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Summary
Di Napoli P et al.  
Effects of A1 adenosine receptor antagonism against ischaemia-reperfusion damage and coronary microcirculation in isolated working rat hearts

Journal of Clinical and Basic Cardiology 1999; 2 (1): 99-104

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Fig. 1: Adenosin und koronare Mikrozirkulation Fig. 2: Adenosin und koronare Mikrozirkulation Fig. 3: Adenosin und koronare Mikrozirkulation Fig. 4: Adenosin und koronare Mikrozirkulation Fig. 5: Adenosin und koronare Mikrozirkulation Fig. 6: Adenosin und koronare Mikrozirkulation Fig. 7A-B: Adenosin und koronare Mikrozirkulation Last Image



Keywords: AdenosinrezeptorDPCPXEndothelisoliertes HerzMikrozirkulationReperfusionsschadenadenosine receptorsDPCPXendotheliummicrocirculationreperfusion damageworking heart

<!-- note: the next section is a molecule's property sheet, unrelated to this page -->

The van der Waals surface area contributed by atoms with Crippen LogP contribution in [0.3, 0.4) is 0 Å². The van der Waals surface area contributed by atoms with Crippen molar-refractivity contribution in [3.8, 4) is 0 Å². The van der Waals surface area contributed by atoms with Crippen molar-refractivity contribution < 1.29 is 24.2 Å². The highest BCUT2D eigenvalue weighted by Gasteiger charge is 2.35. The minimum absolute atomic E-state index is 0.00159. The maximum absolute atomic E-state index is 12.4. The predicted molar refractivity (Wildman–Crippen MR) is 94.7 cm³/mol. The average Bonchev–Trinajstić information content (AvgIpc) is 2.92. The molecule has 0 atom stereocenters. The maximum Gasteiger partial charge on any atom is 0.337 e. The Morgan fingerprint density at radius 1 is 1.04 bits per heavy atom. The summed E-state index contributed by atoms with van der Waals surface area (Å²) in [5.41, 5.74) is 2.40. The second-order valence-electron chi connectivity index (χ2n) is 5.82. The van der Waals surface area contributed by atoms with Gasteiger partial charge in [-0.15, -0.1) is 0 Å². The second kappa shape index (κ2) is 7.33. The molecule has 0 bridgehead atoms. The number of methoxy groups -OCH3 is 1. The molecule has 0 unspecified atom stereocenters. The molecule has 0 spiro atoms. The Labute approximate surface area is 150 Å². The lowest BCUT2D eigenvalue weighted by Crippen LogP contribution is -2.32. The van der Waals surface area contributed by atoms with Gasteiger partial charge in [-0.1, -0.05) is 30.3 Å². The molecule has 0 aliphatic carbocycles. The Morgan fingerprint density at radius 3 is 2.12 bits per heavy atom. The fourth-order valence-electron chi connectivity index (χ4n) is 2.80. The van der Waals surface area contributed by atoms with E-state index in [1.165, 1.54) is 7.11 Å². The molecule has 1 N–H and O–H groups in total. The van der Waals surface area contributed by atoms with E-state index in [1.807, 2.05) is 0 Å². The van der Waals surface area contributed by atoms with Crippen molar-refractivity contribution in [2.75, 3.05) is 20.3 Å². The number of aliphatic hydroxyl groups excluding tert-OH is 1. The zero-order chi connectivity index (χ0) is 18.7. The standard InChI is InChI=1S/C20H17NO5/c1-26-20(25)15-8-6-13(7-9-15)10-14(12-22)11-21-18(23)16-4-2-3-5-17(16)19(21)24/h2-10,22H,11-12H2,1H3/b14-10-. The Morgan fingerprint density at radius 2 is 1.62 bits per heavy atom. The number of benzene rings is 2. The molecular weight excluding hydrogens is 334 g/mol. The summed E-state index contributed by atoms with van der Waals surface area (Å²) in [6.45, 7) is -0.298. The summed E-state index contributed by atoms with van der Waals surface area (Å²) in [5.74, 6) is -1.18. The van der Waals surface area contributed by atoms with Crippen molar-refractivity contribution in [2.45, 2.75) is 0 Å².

Previous studies suggest that A1 adenosine receptor antagonists may prevent myocardial reperfusion injury by means of an inhibition of superoxide anion release from neutrophils, leukocyte activation and platelet aggregation. We tested the hypothesis of a blood-independent endothelial protection following A1 adenosine receptor antagonism with DPCPX (1,3 dipropyl,8-cyclopentylxanthine) during ischeamia-reperfusion damage. Isolated working rat hearts were used and submitted to 10 and 20 min global ischaemia in order to assess functional alterations, necrosis enzyme and purine release in coronary effluent, arrhythmias, heart weight changes, ultrastructural morphometry and microvascular permeability by FITC-albumin diffusion technique. DPCPX (100 mM) was administered to perfusion buffer before ischaemia. In untreated hearts we detected a significant reduction of functional parameters, associated with a significant enzyme and purine release, myocardial oedema and ultrastructural damage. In DPCPX-treated hearts functional and histological damage was significantly reduced compared to controls. Moreover, a significant reduction of postischaemic endothelial hyperpermeability (FITC-albumin diffusion, p < 0.02) and ultrastructural damage was observed. Our data suggest that A1 adenosine receptor antagonism significantly reduces ischaemia-reperfusion damage in isolated, crystalloid perfused rat hearts by direct reduction of endothelial damage and postischaemic hyperpermeability. J Clin Basic Cardiol 1999; 2: 99-104.
 
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